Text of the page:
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Dongkuk International, Inc. v. U.S. Department of Justice

United States District Court, District of Columbia

August 31, 2016

Dongkuk International, Inc., et al. Plaintiffs,
v.
U.S. Department of Justice, Defendant.

          MEMORANDUM OPINION

          Amit P. Mehta United States District Judge

         I. INTRODUCTION

         This case presents a novel question: Is a request for assistance made by a foreign government under a Mutual Legal Assistance Treaty (MLAT) subject to public disclosure under the Freedom of Information Act (FOIA)? Plaintiffs Dongkuk International, Inc., and Sae-Joo Chang seek a verified copy of portions of a Request for Assistance letter (the “RFA Letter”) sent by the Korean Ministry of Justice to Defendant United States Department of Justice (DOJ) pursuant to an MLAT between the United States and the Republic of Korea. The information that DOJ produced pursuant to the RFA Letter led to the prosecution and conviction in Korea of Plaintiff Sae-Joo Chang for the offense of habitual gambling. During his prosecution, the Ministry of Justice refused to disclose the RFA Letter, although it did make certain representations to the Korean courts about its contents. Plaintiffs now seek through FOIA what they could not obtain in Korea-a copy of the RFA Letter itself.

         This matter comes before the court on Plaintiffs' Motion for Preliminary Injunction. The parties have agreed, however, under Federal Rule of Civil Procedure 65(a)(2), to consolidate the motion for injunctive relief with the ultimate decision on the merits. The court therefore need not consider the non-merits elements of a motion for injunctive relief-i.e., irreparable harm, the balance of equities, and the public interest. Instead, the court need only decide which party prevails on the merits under FOIA.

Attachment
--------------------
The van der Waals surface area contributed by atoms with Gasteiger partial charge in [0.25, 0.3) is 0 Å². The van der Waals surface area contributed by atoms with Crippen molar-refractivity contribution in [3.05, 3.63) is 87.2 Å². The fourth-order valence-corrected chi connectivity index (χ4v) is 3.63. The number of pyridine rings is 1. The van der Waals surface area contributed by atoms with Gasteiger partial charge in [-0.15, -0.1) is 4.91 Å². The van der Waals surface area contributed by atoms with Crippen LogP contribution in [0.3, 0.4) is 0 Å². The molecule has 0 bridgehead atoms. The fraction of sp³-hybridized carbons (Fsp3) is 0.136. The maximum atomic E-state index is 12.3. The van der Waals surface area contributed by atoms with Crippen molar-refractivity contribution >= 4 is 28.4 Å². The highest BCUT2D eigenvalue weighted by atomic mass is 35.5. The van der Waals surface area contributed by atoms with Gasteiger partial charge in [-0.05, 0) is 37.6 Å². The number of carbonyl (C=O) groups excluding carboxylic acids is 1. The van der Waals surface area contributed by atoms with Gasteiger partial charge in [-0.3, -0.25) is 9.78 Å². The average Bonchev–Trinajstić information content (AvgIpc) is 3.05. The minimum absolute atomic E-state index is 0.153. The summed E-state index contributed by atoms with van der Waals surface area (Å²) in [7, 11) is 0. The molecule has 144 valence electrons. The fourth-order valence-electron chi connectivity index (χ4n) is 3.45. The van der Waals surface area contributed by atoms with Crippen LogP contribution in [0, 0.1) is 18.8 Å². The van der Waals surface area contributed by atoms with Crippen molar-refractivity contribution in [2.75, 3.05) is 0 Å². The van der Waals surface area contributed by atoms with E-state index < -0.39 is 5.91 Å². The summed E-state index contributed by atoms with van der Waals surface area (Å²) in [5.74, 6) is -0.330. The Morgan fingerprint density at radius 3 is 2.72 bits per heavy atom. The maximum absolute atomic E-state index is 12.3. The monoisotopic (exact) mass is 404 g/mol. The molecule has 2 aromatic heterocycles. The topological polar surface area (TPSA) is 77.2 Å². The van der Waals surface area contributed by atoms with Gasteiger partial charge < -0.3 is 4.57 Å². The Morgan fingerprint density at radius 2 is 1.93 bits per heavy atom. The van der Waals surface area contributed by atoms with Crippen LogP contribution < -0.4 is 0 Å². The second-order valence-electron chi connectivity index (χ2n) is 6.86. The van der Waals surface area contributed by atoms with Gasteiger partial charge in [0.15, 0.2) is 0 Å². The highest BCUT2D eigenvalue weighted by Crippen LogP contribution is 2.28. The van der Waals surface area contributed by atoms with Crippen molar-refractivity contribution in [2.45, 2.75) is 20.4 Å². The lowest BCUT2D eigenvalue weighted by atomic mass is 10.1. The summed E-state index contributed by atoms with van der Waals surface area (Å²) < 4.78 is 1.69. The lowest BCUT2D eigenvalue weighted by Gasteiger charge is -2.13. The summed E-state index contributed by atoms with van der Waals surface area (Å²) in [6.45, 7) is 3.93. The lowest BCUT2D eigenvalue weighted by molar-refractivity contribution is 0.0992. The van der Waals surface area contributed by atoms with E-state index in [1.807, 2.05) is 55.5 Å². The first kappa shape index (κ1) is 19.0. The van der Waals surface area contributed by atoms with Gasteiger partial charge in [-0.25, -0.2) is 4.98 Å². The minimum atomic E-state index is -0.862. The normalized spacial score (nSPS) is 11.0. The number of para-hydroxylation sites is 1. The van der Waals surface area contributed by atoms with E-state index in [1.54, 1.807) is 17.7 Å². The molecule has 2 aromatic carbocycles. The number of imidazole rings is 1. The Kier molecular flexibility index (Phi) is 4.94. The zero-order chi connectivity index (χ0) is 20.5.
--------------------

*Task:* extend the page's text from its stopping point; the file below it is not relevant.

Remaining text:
Defendant DOJ has asserted that a host of exemptions justify withholding the RFA Letter from Plaintiffs, but the court need only consider one: Exemption 3. As pertinent here, Exemption 3 requires an agency to withhold from disclosure any information that is “specifically exempted from disclosure by statute . . ., if that statute . . . refers to particular types of matters to be withheld.” The court concludes that the MLAT between the United States and the Republic of Korea qualifies as a “statute” for purposes of Exemption 3 and that the RFA Letter is a “particular type[ ] of matter[ ] to be withheld” under the MLAT. Therefore, Exemption 3 applies.

         The court is not persuaded by Plaintiffs' contention that the limited disclosure made by the Ministry of Justice to the Korean courts regarding the RFA Letter's contents constitutes an official public acknowledgment of those contents, such that DOJ's invocation of Exemption 3 is deemed waived. Our Court of Appeals has squarely stated that a “foreign government [ ] cannot waive a federal agency's right to asset a FOIA exemption.” Mobley v. CIA, 806 F.3d 568, 583 (D.C. Cir. 2015). Accordingly, the court denies Plaintiffs' Motion for Preliminary Injunction.

         II. BACKGROUND

         A. MLAT Between the United States and the Republic of Korea